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L.W. Esposito, A.I.F. Stewart, A.R. Hendrix, W.R. Pryor (LASP, University of Colorado), UVIS Team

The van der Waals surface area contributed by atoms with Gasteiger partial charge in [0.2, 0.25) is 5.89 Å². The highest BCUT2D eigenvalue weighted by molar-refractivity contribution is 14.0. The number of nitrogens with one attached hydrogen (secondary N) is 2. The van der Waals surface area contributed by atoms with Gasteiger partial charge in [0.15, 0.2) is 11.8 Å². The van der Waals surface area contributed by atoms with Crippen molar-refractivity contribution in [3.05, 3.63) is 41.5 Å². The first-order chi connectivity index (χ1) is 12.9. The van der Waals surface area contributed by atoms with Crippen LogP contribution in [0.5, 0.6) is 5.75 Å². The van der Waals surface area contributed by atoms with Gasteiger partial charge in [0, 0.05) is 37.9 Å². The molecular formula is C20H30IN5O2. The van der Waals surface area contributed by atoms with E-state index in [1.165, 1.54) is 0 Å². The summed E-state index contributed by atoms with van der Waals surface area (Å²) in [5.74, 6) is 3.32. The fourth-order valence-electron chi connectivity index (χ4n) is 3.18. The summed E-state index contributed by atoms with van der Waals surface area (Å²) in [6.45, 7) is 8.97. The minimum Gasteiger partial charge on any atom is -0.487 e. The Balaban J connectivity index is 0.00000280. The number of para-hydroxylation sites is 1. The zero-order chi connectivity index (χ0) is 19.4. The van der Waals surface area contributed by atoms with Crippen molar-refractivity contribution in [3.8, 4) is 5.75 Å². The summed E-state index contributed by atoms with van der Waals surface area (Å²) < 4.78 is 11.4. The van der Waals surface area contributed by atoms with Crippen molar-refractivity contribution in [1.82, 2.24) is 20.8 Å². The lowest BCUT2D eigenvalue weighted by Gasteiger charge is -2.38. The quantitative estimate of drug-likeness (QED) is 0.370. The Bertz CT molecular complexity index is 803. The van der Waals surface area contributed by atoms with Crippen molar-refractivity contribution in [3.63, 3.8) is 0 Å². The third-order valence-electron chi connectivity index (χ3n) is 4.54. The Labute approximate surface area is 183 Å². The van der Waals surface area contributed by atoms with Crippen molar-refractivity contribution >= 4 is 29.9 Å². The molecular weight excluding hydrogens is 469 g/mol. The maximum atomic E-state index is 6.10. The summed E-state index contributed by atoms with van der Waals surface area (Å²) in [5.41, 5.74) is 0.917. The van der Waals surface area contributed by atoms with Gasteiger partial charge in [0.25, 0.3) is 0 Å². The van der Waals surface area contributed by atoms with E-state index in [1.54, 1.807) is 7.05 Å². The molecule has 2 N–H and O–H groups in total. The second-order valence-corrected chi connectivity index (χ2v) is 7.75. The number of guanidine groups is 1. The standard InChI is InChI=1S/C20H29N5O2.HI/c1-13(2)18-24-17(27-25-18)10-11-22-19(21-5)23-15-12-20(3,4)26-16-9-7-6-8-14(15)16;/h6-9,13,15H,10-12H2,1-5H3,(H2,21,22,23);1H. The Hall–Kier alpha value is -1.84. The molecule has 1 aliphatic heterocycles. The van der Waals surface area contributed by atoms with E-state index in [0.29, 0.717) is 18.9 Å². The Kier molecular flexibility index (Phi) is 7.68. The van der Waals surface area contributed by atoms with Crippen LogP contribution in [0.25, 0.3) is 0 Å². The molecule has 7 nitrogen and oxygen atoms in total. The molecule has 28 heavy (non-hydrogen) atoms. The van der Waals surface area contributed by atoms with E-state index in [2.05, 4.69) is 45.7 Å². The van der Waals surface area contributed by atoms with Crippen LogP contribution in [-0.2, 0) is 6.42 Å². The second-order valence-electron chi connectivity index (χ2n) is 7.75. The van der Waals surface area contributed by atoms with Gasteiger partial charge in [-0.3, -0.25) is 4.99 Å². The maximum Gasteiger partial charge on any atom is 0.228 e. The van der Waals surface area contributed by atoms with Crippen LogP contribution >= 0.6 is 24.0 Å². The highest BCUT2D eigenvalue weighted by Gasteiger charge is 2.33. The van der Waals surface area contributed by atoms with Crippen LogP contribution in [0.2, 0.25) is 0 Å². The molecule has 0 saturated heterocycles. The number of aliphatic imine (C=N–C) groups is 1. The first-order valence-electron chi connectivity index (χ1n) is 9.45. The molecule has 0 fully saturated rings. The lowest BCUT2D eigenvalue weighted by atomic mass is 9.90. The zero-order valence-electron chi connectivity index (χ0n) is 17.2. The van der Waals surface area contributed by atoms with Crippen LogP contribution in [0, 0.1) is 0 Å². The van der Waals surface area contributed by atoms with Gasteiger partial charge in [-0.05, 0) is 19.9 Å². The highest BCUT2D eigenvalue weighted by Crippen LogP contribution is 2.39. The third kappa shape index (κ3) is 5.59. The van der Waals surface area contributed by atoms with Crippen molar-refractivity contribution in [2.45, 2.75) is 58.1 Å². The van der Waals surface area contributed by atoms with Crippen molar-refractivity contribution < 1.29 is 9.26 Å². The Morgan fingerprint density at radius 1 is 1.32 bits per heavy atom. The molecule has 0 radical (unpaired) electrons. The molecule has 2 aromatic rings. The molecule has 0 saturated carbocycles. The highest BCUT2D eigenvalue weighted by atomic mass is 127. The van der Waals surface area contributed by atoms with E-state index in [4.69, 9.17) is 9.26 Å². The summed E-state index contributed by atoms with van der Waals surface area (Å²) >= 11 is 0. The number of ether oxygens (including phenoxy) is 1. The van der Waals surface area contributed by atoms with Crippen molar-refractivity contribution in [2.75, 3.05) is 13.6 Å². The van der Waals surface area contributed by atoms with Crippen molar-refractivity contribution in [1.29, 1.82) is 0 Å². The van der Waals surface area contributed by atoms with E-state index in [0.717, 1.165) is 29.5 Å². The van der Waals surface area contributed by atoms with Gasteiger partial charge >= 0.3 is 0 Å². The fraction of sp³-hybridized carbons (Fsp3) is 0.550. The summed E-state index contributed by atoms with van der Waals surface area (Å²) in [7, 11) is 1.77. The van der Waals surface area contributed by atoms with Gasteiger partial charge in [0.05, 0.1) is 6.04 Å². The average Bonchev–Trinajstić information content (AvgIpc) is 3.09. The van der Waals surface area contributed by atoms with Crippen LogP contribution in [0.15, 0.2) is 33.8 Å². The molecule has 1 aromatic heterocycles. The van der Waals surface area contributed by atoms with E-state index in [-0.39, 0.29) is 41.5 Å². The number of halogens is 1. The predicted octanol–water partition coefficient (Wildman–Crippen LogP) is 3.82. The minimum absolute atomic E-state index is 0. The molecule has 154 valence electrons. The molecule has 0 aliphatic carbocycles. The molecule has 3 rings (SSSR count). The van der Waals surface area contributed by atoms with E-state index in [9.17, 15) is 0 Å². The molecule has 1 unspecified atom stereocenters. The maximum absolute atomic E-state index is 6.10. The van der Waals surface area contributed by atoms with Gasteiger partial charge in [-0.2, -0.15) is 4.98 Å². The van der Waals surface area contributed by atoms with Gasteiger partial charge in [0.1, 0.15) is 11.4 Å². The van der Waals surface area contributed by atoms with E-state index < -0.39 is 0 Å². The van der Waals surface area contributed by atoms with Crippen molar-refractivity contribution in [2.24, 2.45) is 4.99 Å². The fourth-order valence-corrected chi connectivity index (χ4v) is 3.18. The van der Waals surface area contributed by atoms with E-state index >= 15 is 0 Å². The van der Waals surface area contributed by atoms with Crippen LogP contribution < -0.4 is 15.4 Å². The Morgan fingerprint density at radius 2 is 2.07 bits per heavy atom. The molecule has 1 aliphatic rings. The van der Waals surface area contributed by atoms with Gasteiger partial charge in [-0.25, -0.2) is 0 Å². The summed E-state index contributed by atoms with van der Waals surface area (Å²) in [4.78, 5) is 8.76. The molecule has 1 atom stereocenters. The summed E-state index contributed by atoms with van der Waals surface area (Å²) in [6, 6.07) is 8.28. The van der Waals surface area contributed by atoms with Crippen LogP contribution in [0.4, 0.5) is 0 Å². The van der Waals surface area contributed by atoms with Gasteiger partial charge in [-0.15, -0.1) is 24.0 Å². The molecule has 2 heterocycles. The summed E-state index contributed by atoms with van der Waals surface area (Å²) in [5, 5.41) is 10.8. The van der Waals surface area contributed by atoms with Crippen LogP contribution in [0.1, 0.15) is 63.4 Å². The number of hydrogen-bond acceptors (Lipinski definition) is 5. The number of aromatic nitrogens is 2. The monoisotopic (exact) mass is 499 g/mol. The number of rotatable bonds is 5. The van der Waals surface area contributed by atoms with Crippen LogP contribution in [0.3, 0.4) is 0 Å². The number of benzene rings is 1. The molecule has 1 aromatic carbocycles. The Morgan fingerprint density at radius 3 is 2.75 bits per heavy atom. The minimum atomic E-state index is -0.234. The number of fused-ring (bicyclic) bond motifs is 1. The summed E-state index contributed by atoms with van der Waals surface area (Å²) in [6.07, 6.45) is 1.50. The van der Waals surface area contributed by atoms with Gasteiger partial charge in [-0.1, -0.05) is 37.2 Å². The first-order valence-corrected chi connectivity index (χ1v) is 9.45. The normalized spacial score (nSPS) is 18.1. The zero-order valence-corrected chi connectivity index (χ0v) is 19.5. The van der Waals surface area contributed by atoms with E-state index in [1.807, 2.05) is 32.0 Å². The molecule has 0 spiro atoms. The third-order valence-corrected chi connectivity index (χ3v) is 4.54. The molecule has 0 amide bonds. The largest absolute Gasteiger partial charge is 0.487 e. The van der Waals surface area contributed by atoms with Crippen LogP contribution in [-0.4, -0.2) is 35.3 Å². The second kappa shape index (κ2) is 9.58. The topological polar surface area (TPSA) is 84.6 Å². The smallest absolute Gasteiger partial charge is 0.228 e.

The Cassini Ultraviolet Imaging Spectrograph (UVIS) is part of the remote sensing payload of the NASA/ESA Cassini spacecraft, now en route to Saturn. This spectrograph includes channels for extreme UV and far UV spectroscopic imaging, high speed photometry of stellar occultations, solar EUV occultation, and a hydrogen/deuterium absorption cell. Our current science results are from cruise observations. On 17 January 1999, UVIS observed the bright star, Spica. The UVIS spectra are in good agreement with Copernicus and with stellar atmosphere models. On 24 June 1999, the Cassini spacecraft passed within 600 km of the surface of Venus. Prominent features in the FUV spectra include HI 121.6 nm, OI 130.4 and 135.6 nm, CI 156.1 and 165.7 nm, and the CO Fourth Positive bands. Weaker features of NI, CI, CII, OI and CO are also present. The EUV spectrum contains well-defined features at HeI 58.4 nm, OII 83.3 nm, OI 98.9 nm, and HI 102.6 nm. Weaker emissions include OI 104.1 nm, CO (C-X) 108.8 nm, NI 113.5 nm, and a blend of CO (B-X) and OI near 115 nm. On 18 August 1999, UVIS observed the Earth's moon for 34 minutes. The FUV spectra show a smooth, flat refectance consistent with pure solar reflection. Comparison of highlands and maria spectra show the maria to be bluer, consistent with Apollo 17 and lab results. No lunar emission features are seen. UVIS has begun a systematic program of iterplanetary hydrogen and helium observations, including HeI 58.4 nm, and HI 102.6 (Lyman-beta) and 121.6 nm (Lyman-alpha). These data can strongly constrain the distribution of interstellar hydrogen and helium flowing through the solar system. Observations of the Jupiter system begin 1 October 2000 and continue through 22 March 2001. We present some typical results and discuss plans for Saturn.